By Larry Smith
Oil scavengers are moving in. After the alpha predators of the oil fields consume what they want, here come the coyotes and the crows. The killings made in the Cook Inlet fields by the oil heavyweights are history. The major companies like UNOCAL, Chevron, ARCO, Marathon and Exxon have sold most of their interests in and around Cook Inlet to smaller operators. These hope to do well picking through the leavings. We’ll see. They are doing exploration where it has been done before. Plenty of small potential was not good enough for the big guys. Some of the little guys have tried and failed to make these pay.
The point is that we can’t count on having the many good jobs we enjoyed in the oil patch, or the tax revenue. Income from Inlet oil development supported many Alaska families and many programs. It was a very profitable enterprise for the owner companies.
When they began, public infrastructure was already in place: Docks and harbors, airports and highways, were freely provided by a new state anxious for development and trusting in the industry. The Inlet, however, was not so easy to work in, and there have been platform failures, tanker groundings, tank farm incidents and pollution by chemical plants and refineries.
One of the industry giants left behind a still active super-fund cleanup site north of Kenai. Although dismantling commitments were required when first they began producing 50 years ago, abandoned pipelines lie like spaghetti on the Inlet floor. Platforms out of production, but posing as still operational, rear out of the waters. The jobs promised for the dismantling phase never materialized.
Twenty years ago, when I chaired the Prevention, Response and Operations Committee for the Cook Inlet Regional Citizens Advisory Council, we compared Cook Inlet activity to Prince William Sound, Scotland, Norway and the world. Senior captains from the Alyeska sister facility at Sullom Voe, in Scotland, said no where else in the western world are facilities operated without full tug assist when transiting or docking. In Alaska, only Prince William Sound has a world-class spill prevention system.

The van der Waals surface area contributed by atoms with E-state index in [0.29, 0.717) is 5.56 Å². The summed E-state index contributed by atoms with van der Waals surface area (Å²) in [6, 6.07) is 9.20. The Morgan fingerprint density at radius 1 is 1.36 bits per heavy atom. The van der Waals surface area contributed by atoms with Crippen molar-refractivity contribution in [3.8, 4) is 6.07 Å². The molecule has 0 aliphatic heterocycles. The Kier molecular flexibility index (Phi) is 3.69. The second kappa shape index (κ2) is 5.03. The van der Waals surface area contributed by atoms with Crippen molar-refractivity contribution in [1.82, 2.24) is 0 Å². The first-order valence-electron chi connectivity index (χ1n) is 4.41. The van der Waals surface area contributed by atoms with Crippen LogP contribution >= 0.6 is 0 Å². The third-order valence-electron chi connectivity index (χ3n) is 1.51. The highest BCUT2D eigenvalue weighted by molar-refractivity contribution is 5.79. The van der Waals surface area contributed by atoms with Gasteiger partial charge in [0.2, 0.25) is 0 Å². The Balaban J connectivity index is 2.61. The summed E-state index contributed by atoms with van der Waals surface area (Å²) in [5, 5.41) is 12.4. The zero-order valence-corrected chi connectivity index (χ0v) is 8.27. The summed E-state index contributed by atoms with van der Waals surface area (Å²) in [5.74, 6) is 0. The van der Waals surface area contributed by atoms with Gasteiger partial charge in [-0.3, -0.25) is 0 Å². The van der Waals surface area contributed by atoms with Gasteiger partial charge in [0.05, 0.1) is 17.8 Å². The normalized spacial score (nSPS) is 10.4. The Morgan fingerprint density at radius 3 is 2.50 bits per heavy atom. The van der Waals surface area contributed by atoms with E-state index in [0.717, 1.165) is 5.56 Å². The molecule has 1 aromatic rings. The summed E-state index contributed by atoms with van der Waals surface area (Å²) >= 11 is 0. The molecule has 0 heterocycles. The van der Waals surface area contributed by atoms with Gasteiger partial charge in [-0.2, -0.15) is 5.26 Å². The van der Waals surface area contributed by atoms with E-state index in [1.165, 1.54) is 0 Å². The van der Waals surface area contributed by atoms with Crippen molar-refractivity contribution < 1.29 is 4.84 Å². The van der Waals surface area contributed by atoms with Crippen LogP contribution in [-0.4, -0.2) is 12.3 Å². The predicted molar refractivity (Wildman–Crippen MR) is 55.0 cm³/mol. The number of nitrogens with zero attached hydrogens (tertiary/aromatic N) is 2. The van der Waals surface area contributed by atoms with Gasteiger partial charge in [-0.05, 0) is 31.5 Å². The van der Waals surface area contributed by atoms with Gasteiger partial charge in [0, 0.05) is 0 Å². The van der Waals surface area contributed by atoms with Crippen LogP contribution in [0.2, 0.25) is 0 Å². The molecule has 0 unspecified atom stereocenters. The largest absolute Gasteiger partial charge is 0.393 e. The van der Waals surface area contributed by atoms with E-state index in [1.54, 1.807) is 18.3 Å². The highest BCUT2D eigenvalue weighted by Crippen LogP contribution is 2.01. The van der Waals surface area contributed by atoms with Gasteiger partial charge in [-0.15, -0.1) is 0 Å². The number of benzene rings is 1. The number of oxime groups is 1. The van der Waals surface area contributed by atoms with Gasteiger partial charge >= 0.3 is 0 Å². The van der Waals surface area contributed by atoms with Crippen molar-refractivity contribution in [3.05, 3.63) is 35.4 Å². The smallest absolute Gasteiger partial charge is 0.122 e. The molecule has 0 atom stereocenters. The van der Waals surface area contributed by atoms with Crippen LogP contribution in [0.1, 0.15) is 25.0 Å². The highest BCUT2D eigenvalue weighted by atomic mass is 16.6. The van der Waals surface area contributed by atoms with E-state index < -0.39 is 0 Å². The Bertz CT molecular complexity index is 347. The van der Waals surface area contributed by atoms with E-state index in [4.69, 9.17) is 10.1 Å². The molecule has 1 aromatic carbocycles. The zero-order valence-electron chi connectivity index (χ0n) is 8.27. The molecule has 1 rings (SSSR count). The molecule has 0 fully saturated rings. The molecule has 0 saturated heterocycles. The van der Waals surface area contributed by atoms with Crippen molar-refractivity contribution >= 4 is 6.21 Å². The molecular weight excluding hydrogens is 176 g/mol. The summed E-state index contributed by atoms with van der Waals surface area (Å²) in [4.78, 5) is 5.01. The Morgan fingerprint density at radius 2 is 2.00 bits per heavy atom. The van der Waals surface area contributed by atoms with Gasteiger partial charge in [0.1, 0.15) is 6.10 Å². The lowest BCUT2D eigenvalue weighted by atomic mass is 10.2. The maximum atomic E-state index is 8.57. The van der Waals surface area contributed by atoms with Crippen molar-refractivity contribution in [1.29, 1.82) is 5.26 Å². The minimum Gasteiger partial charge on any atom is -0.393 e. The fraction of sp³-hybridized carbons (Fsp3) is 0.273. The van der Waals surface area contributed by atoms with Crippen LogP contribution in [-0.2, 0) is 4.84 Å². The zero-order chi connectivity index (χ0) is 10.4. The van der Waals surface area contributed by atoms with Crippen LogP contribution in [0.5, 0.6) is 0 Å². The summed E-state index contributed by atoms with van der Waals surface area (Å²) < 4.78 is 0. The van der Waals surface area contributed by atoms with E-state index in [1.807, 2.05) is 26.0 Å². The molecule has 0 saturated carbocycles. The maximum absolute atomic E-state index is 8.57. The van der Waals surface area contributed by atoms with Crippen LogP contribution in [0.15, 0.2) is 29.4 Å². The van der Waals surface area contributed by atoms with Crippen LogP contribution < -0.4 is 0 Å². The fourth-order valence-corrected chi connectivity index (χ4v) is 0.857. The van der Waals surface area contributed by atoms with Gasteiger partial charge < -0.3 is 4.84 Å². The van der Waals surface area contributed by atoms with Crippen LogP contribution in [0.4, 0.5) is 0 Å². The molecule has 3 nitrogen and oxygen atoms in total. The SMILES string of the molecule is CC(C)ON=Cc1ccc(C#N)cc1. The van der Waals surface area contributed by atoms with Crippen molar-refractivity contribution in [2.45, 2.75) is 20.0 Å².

Those who have spent careers working in the oil patch do excellent work keeping oil out of the water. But they can’t do everything. They need backup from company executives, from inspectors, and from the Chamber of Commerce, commercial and sport fishing groups, Cook Inlet Keeper, and area environmental organizations.
Wouldn’t you think that nobody would have a bigger interest in keeping oil out of our water than oil companies? Surely nobody would know better how to do it. Yet, mud flows greater than Mount Saint Helen’s have inundated the tank site four times in 40 years. We’ve experienced tankers ruptured, tankers aground, platforms destroyed by the tide (who knew about these darned high tides?) and by the Homer Spit‘s sticky mud. I asked an ARCO vice-president why they didn’t treat Cook Inlet the same way as Prince William Sound and the answer was we don‘t have to, “because the politics in Cook Inlet are different.” The Coast Guard Captain for Western Alaska told me the same thing. He had been a commander in Valdez; he said that his orders for Cook Inlet were very different.
For all of that — despite all of that — against the odds, our neighbors who work in the oil patch have prevented many a spill and kept the fields producing. Let’s hope the new companies are smart enough to put local experienced hands to work, paying real Alaska wages, and getting a good, clean job done operating old wells, and exploring for new ones.
Larry Smith served as committee chairs of Oil Reform Alliance, CIRCAC, Cook Inletkeeper and is currently with the Kachemak Resource Institute.
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